I had just sat down to write my review for Rodriguez when my inbox “booped”.
The message read…
“Just don’t step too hard on him. He has taken a lot of hits and does not need to be totally shot down.”
My friend and I had completely different experiences at the show and I paused to reflect upon his advice.
For him it was full of “Touching authenticity” yet for me it was an off-key disaster .
The message went on to say…
“He was frail and trying to keep singing for the love of the music and for the money that he could finally make to leave to the family that he has supported and who is now supporting him.”
I did not disagree with this sentiment. There was something charming about the idea of an artist, who had spent so many decades in obscurity, FINALLY getting recognition and being able to leave a legacy for his family and loved ones.
His message finished…
“Rodriguez’s story is like music’s Cinderella and some of the people that came to see him recognized this and applauded him and his story.”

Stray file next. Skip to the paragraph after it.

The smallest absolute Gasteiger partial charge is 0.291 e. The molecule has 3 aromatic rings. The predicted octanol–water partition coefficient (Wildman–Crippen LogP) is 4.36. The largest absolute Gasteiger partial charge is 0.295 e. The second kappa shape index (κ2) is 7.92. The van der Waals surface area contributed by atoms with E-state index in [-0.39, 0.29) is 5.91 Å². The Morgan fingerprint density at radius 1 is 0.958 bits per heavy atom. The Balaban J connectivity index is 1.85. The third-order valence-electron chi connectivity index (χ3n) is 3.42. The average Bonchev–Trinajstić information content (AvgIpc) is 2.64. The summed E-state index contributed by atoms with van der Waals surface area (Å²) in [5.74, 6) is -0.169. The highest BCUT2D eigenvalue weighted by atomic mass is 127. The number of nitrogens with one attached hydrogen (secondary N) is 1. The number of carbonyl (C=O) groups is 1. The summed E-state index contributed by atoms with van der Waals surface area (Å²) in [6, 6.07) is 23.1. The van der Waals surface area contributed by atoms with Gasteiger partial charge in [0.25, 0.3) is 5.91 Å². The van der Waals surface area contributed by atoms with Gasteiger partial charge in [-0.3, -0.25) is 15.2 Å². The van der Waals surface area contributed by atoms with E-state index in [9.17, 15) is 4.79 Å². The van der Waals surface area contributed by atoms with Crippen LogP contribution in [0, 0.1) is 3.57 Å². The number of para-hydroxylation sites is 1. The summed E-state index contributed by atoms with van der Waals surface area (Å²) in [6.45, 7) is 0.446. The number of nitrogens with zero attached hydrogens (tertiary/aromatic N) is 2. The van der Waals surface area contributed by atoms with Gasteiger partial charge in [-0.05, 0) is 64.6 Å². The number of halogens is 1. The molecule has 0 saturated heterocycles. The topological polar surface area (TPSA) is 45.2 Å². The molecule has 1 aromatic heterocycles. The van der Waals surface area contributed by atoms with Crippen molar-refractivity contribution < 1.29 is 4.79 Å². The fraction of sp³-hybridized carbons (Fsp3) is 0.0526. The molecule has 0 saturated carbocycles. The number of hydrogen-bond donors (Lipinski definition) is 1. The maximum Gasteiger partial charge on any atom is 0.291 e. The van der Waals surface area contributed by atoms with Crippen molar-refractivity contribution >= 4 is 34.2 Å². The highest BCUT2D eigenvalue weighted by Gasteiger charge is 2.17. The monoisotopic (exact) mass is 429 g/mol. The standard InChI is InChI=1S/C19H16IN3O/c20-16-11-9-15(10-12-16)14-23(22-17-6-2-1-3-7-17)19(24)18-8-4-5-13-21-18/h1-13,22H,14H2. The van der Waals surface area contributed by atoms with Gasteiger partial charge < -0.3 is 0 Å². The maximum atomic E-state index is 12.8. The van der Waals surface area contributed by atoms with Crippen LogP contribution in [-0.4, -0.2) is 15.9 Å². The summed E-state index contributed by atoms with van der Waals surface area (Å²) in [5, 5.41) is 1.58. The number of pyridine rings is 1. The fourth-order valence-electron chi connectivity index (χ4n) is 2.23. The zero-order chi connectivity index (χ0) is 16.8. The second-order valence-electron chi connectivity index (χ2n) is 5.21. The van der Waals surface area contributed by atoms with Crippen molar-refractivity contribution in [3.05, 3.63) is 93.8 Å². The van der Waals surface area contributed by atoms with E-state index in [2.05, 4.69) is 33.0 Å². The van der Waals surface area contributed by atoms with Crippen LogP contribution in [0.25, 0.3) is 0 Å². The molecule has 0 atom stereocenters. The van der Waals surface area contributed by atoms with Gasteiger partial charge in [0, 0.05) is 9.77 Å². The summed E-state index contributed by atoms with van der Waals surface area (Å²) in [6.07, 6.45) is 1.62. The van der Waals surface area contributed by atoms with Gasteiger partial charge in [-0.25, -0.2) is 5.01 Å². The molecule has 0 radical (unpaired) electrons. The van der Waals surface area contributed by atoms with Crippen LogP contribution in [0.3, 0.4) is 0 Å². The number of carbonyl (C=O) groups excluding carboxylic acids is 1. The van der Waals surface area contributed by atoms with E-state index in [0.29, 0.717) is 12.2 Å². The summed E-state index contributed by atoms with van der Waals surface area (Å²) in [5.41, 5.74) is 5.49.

With this I realized that the show was more than just an assembly of musicians and songs. The show was a celebration of a legend. In this era of “drive-by character-assassination” it would be too easy to base a review on the flaws of an elderly man trying to be a Rock Star. Upon reflection, that would be missing the point. So I chose to reset my thought process and focus on the positive elements of the show and unbelievable story of the artist known as “Sugar Man”.